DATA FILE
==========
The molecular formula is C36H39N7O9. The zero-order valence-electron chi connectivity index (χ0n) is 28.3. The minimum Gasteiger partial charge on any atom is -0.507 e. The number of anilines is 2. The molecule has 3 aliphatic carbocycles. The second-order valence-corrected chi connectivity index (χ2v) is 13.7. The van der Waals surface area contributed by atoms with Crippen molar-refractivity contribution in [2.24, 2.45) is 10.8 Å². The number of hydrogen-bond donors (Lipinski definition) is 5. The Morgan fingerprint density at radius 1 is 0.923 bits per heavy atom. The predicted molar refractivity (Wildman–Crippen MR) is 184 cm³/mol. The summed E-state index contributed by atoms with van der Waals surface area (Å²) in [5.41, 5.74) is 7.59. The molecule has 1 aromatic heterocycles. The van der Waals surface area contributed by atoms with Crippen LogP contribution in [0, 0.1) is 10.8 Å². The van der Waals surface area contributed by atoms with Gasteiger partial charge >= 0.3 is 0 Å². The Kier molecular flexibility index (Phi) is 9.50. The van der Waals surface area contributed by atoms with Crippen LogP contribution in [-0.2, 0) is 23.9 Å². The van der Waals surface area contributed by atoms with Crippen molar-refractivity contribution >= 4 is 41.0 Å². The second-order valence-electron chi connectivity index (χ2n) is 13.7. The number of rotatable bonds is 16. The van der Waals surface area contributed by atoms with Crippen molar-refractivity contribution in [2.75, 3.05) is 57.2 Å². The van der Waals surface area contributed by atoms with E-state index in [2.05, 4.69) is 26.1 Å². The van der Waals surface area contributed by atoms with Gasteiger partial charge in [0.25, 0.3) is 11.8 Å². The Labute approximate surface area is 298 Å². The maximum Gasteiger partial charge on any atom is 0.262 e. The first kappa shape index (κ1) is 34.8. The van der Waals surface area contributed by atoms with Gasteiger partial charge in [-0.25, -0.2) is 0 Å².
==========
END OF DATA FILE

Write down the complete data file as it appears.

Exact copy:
The molecular formula is C36H39N7O9. The zero-order valence-electron chi connectivity index (χ0n) is 28.3. The minimum Gasteiger partial charge on any atom is -0.507 e. The number of anilines is 2. The molecule has 3 aliphatic carbocycles. The second-order valence-corrected chi connectivity index (χ2v) is 13.7. The van der Waals surface area contributed by atoms with Crippen molar-refractivity contribution in [2.24, 2.45) is 10.8 Å². The number of hydrogen-bond donors (Lipinski definition) is 5. The Morgan fingerprint density at radius 1 is 0.923 bits per heavy atom. The predicted molar refractivity (Wildman–Crippen MR) is 184 cm³/mol. The summed E-state index contributed by atoms with van der Waals surface area (Å²) in [5.41, 5.74) is 7.59. The molecule has 1 aromatic heterocycles. The van der Waals surface area contributed by atoms with Crippen LogP contribution in [0, 0.1) is 10.8 Å². The van der Waals surface area contributed by atoms with Gasteiger partial charge >= 0.3 is 0 Å². The Kier molecular flexibility index (Phi) is 9.50. The van der Waals surface area contributed by atoms with Crippen LogP contribution in [-0.2, 0) is 23.9 Å². The van der Waals surface area contributed by atoms with Crippen molar-refractivity contribution >= 4 is 41.0 Å². The second-order valence-electron chi connectivity index (χ2n) is 13.7. The number of rotatable bonds is 16. The van der Waals surface area contributed by atoms with Crippen molar-refractivity contribution in [2.75, 3.05) is 57.2 Å². The van der Waals surface area contributed by atoms with E-state index in [2.05, 4.69) is 26.1 Å². The van der Waals surface area contributed by atoms with Gasteiger partial charge in [0.25, 0.3) is 11.8 Å². The Labute approximate surface area is 298 Å². The maximum Gasteiger partial charge on any atom is 0.262 e. The first kappa shape index (κ1) is 34.8. The van der Waals surface area contributed by atoms with Gasteiger partial charge in [-0.25, -0.2) is 0 Å².